Deja Vu : 'When a style is reminiscent of an earlier period, the one who's wear- : ing it could be responding to a past life.'--Louise Ludwig, psychologist

Halfway through the holidays, you may realize you've worn every party outfit you own at least once, and there's another round of toasts before the New Year begins. What most people found under the Christmas tree won't help them meet this challenge, but they might be underestimating the mismatched assortment of tops and bottoms that Santa, or somebody, left behind.

Can a skirt that glows in the dark find happiness with a bulky knit sweater? Does a tulle skirt belong with a tweed blazer?

For the moment, apparently so. This holiday season, women are resurrecting a version of a 1960s look that crosses thrift shop whimsy with rich hippie hipness. They wear long, sheer, evening fabric skirts with sporty, tweed blazers or with thick, bulky sweaters.

Half the outfit seems too fancy for a workday; the other half, too casual for a dressy night. Together, they're just right for a wide variety of day or night scenes.

Rather than integrate the two halves, the office part of the outfit extends only from the waist up, while the evening part moves the opposite way. Sit at a desk and no one will notice that below the tweed blazer is a skirt made of sheer chiffon, lame, French lace or gold damask.

Some of the world's leading designers have given this look their imprimatur by featuring it in recent runway shows. In Italy, for example, Giorgio Armani matched wool suit jackets with sheer skirts. In Paris and New York, his fashion equals were on the same odd-match wavelength.

Maybe it's the season. At the same time this style of dressing is being brought back from prior incarnations, a lot of people are wondering if they too have lived different lives. It seems an apt consideration for followers of fashion, because clothes always seem to be making comebacks, so they ask: Why not souls?

Just last season on the Paris fashion runways, a slim-waist dress, an Empire style, was a trend-setter. It's the style Napoleon's Josephine wore in 1810. And women who decide to wear it may be making a fashion statement they haven't considered: The way people dress says something about who they used to be.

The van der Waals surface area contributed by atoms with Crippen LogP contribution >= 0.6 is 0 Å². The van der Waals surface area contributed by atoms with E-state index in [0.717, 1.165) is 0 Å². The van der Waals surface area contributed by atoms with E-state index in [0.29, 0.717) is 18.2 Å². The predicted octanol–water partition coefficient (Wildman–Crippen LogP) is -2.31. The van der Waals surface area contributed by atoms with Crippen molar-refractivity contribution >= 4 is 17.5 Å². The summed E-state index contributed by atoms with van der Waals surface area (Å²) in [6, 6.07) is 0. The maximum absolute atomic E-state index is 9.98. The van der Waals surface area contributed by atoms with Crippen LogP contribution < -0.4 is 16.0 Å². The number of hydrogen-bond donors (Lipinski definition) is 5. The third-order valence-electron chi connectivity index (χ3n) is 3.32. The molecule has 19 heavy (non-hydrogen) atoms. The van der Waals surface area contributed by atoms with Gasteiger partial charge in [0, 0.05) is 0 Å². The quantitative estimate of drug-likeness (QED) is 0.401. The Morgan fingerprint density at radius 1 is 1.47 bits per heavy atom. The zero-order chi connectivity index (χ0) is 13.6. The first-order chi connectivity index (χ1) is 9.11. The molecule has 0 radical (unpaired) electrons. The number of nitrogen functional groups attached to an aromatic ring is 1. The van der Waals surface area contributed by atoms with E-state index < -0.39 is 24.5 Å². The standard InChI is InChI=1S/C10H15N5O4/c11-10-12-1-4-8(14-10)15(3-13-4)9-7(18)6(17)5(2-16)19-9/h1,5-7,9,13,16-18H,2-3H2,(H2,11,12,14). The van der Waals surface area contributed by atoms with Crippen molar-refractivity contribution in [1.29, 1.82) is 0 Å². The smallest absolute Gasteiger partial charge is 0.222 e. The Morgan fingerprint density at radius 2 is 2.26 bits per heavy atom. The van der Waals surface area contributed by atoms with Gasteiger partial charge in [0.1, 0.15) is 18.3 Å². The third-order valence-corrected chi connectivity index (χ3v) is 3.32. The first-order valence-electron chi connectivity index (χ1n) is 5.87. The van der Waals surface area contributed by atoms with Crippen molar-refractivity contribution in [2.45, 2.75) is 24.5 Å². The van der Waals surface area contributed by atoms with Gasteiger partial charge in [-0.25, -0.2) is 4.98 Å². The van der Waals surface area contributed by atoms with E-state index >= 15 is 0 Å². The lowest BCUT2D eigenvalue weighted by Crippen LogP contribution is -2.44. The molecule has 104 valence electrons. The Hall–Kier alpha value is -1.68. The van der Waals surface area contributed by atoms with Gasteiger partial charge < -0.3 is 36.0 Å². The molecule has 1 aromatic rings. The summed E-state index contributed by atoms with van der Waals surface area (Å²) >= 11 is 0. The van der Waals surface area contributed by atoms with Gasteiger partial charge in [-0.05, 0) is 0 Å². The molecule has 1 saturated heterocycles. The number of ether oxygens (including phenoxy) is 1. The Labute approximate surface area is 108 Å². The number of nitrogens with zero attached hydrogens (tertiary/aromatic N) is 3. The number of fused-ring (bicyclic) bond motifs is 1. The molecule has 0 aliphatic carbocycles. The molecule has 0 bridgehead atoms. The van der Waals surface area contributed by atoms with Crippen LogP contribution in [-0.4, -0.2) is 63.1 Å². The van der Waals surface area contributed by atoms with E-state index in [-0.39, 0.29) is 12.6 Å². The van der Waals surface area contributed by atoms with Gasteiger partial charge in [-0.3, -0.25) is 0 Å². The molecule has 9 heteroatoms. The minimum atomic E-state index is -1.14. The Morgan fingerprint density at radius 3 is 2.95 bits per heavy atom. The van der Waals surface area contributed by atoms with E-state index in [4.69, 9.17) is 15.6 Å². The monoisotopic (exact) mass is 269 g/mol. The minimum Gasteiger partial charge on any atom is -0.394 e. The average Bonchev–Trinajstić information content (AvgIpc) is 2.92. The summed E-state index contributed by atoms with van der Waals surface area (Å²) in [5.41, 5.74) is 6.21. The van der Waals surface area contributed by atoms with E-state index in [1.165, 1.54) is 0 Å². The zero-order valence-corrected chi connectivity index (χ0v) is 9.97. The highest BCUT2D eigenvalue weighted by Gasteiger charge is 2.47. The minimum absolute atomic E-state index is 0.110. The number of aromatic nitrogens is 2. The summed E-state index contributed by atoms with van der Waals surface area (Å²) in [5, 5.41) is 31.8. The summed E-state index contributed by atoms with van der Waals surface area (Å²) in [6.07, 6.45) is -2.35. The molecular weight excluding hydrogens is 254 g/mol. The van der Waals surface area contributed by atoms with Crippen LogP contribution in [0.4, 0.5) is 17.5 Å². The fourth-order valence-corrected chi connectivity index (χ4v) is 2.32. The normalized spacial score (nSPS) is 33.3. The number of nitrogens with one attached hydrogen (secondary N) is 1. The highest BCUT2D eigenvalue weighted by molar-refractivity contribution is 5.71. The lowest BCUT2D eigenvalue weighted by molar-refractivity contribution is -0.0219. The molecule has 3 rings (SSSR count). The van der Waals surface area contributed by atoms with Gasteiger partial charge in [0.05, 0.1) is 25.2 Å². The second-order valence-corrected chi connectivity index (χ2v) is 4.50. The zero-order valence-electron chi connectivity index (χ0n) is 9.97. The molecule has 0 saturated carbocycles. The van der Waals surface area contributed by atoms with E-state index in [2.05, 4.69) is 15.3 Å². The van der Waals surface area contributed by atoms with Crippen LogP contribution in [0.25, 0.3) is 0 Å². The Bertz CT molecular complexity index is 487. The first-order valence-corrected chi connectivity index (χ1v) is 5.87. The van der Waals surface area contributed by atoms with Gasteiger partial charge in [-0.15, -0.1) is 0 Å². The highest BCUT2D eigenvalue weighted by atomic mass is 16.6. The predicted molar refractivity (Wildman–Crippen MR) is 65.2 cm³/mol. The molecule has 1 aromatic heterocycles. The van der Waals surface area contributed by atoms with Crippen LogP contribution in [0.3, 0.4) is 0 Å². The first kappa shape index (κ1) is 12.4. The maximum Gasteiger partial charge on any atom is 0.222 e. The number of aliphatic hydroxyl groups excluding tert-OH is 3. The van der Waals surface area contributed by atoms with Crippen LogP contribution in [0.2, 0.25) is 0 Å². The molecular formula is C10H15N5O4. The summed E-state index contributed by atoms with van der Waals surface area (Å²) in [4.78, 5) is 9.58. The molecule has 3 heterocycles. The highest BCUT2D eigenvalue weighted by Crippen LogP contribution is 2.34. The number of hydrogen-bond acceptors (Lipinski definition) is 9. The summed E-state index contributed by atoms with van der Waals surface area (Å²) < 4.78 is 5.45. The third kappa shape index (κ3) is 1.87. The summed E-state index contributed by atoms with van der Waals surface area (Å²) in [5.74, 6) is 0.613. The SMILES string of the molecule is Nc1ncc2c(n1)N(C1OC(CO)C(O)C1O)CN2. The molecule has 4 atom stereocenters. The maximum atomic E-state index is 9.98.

"When a style is reminiscent of an earlier period, the one who chooses to wear it could be responding to a past life," said Louise Ludwig, who has a doctorate in psychology and has taught parapsychology. In her private practice, she counsels married couples by using past-life regressions.

"You walk into a clothing shop and see something that reminds you of a previous life because it gives you a picture from that time," said W. H. Church, who writes about reincarnation of souls in his book, "Many Happy Returns," published by Harper & Row. When he applies the "souls" principles to clothes, he says "mixing odd combinations of clothing, old and new or plain and fancy, has an element of deja vu. "

Of all things to wonder about in the return of a fashion trend, Matilda Casselberry wonders whether it happens because clothes have a place on the karmic wheel.

"A person might chose a dress because she's drawn to the rustle of the fabric," she said. "Just the sound of it could remind her of a past life." Currently teaching at the Thomas Institute of Metaphysics in Los Angeles, Casselberry studied fashion at the Traphagen School of Fashion in New York before she became as student of metaphysics.

"Maybe a person hasn't let go of something from the past that a particular garment represents," she suggests. "Something they want to work out in this lifetime."

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